This story from the Washington Post is over a year and a half old, but it highlights one of the biggest problems with doing business in India today:
Global telecommunications giant Vodafone should be one of the success stories of investing in India. Instead it is a cautionary tale about barriers to foreign investment the country badly needs
Vodafone’s entry into the fast-growing market was well-timed and
profitable. In 2007, it paid $11.2 billion for a two-thirds stake in
Hutchison Essar. Now its mobile subscribers in India have increased more
than fourfold to 127 million.
But then came the tax bill: Indian
officials slapped the company with a $2.5 billion capital gains charge
for the purchase, and alarm bells started ringing.
It was an
interpretation of the country’s tax law without precedent, an attempt to
raise money on a transaction that took place outside India, and even
more controversially taxing the buyer rather than the seller, a Chinese
firm. Since then, the government has opened retroactive tax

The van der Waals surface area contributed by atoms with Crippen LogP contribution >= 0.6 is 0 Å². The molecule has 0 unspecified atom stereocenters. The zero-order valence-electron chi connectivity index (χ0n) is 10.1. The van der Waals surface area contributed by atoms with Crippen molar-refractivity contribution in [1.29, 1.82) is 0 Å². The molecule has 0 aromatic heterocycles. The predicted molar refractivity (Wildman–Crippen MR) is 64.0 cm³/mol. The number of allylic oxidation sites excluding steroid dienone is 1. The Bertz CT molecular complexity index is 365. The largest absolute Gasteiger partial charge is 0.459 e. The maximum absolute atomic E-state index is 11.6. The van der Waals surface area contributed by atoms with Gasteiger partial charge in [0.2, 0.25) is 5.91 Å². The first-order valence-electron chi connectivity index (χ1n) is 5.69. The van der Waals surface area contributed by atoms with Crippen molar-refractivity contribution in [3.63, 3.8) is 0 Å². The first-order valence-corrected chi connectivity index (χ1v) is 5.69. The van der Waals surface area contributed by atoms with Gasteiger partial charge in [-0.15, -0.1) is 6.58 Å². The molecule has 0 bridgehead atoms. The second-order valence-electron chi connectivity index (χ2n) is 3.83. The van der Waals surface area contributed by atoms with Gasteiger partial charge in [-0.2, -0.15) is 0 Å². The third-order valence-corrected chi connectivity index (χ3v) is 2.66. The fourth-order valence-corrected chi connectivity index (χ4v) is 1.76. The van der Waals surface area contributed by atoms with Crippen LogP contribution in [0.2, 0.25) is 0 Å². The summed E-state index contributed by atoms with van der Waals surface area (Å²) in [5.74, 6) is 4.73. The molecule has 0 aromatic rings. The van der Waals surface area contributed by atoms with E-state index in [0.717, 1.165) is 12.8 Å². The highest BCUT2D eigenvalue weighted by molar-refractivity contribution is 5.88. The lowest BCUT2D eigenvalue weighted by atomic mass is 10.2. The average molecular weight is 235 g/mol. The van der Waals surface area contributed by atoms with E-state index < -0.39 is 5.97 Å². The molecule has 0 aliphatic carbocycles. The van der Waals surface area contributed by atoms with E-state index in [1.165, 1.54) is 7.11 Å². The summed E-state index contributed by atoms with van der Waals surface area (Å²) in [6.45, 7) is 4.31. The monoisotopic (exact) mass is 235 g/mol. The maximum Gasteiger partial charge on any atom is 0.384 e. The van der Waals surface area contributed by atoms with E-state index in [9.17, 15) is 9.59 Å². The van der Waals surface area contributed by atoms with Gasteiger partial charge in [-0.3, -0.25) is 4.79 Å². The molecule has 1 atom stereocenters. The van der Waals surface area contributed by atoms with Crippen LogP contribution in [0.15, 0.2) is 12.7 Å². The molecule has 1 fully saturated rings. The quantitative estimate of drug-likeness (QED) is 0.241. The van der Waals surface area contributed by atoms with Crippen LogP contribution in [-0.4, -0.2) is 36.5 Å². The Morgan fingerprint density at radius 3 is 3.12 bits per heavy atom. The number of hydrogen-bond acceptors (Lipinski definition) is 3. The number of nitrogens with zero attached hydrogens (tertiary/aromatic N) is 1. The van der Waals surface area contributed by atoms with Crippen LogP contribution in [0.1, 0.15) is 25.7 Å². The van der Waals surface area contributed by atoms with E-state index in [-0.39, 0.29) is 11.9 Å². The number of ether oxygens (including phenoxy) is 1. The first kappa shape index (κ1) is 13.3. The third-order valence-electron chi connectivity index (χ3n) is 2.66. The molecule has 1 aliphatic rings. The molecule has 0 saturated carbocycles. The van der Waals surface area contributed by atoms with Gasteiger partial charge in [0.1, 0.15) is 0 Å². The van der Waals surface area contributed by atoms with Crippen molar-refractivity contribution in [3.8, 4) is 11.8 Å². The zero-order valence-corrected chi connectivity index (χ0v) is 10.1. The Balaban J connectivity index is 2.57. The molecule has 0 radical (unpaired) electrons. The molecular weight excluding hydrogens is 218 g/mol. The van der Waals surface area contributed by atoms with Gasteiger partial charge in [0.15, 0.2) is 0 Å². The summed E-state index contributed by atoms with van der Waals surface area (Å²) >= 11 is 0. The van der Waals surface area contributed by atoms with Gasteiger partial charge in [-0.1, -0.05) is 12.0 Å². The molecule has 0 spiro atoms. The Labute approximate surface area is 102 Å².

investigations into hundreds of other deals involving foreign companies.
have received feedback from many foreign investors that the growing
unpredictability in India’s tax policies creates unquantifiable risks in
investment planning,” the ambassadors of the United States, Britain,
Commission and four other countries wrote in a letter to
India’s finance minister. “We are concerned that this uncertainty could
affect the confidence of those thinking of investing in the Indian
market, who may seek an alternative destination for FDI.”
I can tell you from a professional point of view, that the tax aspects of this deal were analyzed well in advance of the deal being done. That's just the way these deals work. I can also tell you that this decision came as a huge shock to those involved. It's simply not possible to do any meaningful business in this type of environment.
But according to Western business leaders and diplomats, one problem
stood out above all others: the sheer unpredictability of doing business
“What most deters investors is unquantifiable risk,”
said one foreign business leader who spoke on the condition of anonymity
for fear of harming his business interests. He complained about murky
laws and poorly defined regulations that leave bureaucrats with the
power to make arbitrary and sometimes opportunistic decisions, and that
make investment expensive and risky. “There is a love of opaqueness and